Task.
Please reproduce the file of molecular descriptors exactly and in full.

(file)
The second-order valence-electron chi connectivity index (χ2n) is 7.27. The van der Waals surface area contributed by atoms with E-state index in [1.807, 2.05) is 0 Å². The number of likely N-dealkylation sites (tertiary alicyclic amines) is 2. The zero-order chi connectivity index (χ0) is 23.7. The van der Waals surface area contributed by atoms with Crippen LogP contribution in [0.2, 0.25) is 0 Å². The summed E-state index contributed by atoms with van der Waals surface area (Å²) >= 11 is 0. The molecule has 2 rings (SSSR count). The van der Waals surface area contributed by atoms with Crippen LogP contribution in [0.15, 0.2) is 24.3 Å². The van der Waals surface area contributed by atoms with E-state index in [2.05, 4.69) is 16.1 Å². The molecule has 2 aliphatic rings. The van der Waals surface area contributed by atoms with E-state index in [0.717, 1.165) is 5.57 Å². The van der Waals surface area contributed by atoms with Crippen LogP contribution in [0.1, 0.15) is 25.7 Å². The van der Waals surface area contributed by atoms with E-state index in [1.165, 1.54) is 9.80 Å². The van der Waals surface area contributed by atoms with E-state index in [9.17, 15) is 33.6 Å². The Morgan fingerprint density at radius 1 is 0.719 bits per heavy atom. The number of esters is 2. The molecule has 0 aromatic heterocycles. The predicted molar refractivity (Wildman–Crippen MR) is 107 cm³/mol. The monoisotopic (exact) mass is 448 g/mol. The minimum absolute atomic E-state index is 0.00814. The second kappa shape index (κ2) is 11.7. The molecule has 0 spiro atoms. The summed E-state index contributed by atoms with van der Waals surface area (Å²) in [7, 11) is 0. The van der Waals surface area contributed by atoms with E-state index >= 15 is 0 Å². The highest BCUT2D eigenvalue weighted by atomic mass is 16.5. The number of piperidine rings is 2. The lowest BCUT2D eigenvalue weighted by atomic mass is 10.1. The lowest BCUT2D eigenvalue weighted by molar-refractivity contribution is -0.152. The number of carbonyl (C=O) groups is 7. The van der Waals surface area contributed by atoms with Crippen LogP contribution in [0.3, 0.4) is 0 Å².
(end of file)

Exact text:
The second-order valence-electron chi connectivity index (χ2n) is 7.27. The van der Waals surface area contributed by atoms with E-state index in [1.807, 2.05) is 0 Å². The number of likely N-dealkylation sites (tertiary alicyclic amines) is 2. The zero-order chi connectivity index (χ0) is 23.7. The van der Waals surface area contributed by atoms with Crippen LogP contribution in [0.2, 0.25) is 0 Å². The summed E-state index contributed by atoms with van der Waals surface area (Å²) >= 11 is 0. The molecule has 2 rings (SSSR count). The van der Waals surface area contributed by atoms with Crippen LogP contribution in [0.15, 0.2) is 24.3 Å². The van der Waals surface area contributed by atoms with E-state index in [2.05, 4.69) is 16.1 Å². The molecule has 2 aliphatic rings. The van der Waals surface area contributed by atoms with E-state index in [0.717, 1.165) is 5.57 Å². The van der Waals surface area contributed by atoms with Crippen LogP contribution in [0.1, 0.15) is 25.7 Å². The van der Waals surface area contributed by atoms with E-state index in [1.165, 1.54) is 9.80 Å². The van der Waals surface area contributed by atoms with E-state index in [9.17, 15) is 33.6 Å². The Morgan fingerprint density at radius 1 is 0.719 bits per heavy atom. The number of esters is 2. The molecule has 0 aromatic heterocycles. The predicted molar refractivity (Wildman–Crippen MR) is 107 cm³/mol. The monoisotopic (exact) mass is 448 g/mol. The minimum absolute atomic E-state index is 0.00814. The second kappa shape index (κ2) is 11.7. The molecule has 0 spiro atoms. The summed E-state index contributed by atoms with van der Waals surface area (Å²) in [7, 11) is 0. The van der Waals surface area contributed by atoms with E-state index >= 15 is 0 Å². The highest BCUT2D eigenvalue weighted by atomic mass is 16.5. The number of piperidine rings is 2. The lowest BCUT2D eigenvalue weighted by atomic mass is 10.1. The lowest BCUT2D eigenvalue weighted by molar-refractivity contribution is -0.152. The number of carbonyl (C=O) groups is 7. The van der Waals surface area contributed by atoms with Crippen LogP contribution in [0.3, 0.4) is 0 Å².